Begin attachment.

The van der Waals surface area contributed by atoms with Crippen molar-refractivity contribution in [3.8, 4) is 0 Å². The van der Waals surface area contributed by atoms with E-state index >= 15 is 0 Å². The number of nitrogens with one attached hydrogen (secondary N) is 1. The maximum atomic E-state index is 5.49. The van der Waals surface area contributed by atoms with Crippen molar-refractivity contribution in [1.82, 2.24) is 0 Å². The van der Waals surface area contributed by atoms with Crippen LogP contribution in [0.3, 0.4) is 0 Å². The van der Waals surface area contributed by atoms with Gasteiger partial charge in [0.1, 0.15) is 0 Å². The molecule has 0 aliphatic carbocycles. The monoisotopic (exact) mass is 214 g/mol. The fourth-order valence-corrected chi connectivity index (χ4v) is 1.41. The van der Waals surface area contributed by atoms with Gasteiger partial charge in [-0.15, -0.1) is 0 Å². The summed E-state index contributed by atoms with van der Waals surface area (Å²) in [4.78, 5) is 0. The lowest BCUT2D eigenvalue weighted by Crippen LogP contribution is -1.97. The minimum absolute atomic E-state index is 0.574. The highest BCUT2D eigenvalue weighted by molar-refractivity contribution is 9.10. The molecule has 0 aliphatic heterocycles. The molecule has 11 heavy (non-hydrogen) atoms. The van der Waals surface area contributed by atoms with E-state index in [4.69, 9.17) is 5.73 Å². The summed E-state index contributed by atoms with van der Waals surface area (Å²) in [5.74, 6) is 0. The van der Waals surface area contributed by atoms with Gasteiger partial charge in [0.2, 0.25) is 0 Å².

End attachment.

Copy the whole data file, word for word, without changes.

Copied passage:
The van der Waals surface area contributed by atoms with Crippen molar-refractivity contribution in [3.8, 4) is 0 Å². The van der Waals surface area contributed by atoms with E-state index >= 15 is 0 Å². The number of nitrogens with one attached hydrogen (secondary N) is 1. The maximum atomic E-state index is 5.49. The van der Waals surface area contributed by atoms with Crippen molar-refractivity contribution in [1.82, 2.24) is 0 Å². The van der Waals surface area contributed by atoms with Crippen LogP contribution in [0.3, 0.4) is 0 Å². The van der Waals surface area contributed by atoms with Gasteiger partial charge in [0.1, 0.15) is 0 Å². The molecule has 0 aliphatic carbocycles. The monoisotopic (exact) mass is 214 g/mol. The fourth-order valence-corrected chi connectivity index (χ4v) is 1.41. The van der Waals surface area contributed by atoms with Gasteiger partial charge in [-0.15, -0.1) is 0 Å². The summed E-state index contributed by atoms with van der Waals surface area (Å²) in [4.78, 5) is 0. The lowest BCUT2D eigenvalue weighted by Crippen LogP contribution is -1.97. The minimum absolute atomic E-state index is 0.574. The highest BCUT2D eigenvalue weighted by molar-refractivity contribution is 9.10. The molecule has 0 aliphatic heterocycles. The molecule has 11 heavy (non-hydrogen) atoms. The van der Waals surface area contributed by atoms with E-state index in [4.69, 9.17) is 5.73 Å². The summed E-state index contributed by atoms with van der Waals surface area (Å²) in [5.74, 6) is 0. The van der Waals surface area contributed by atoms with Gasteiger partial charge in [0.2, 0.25) is 0 Å².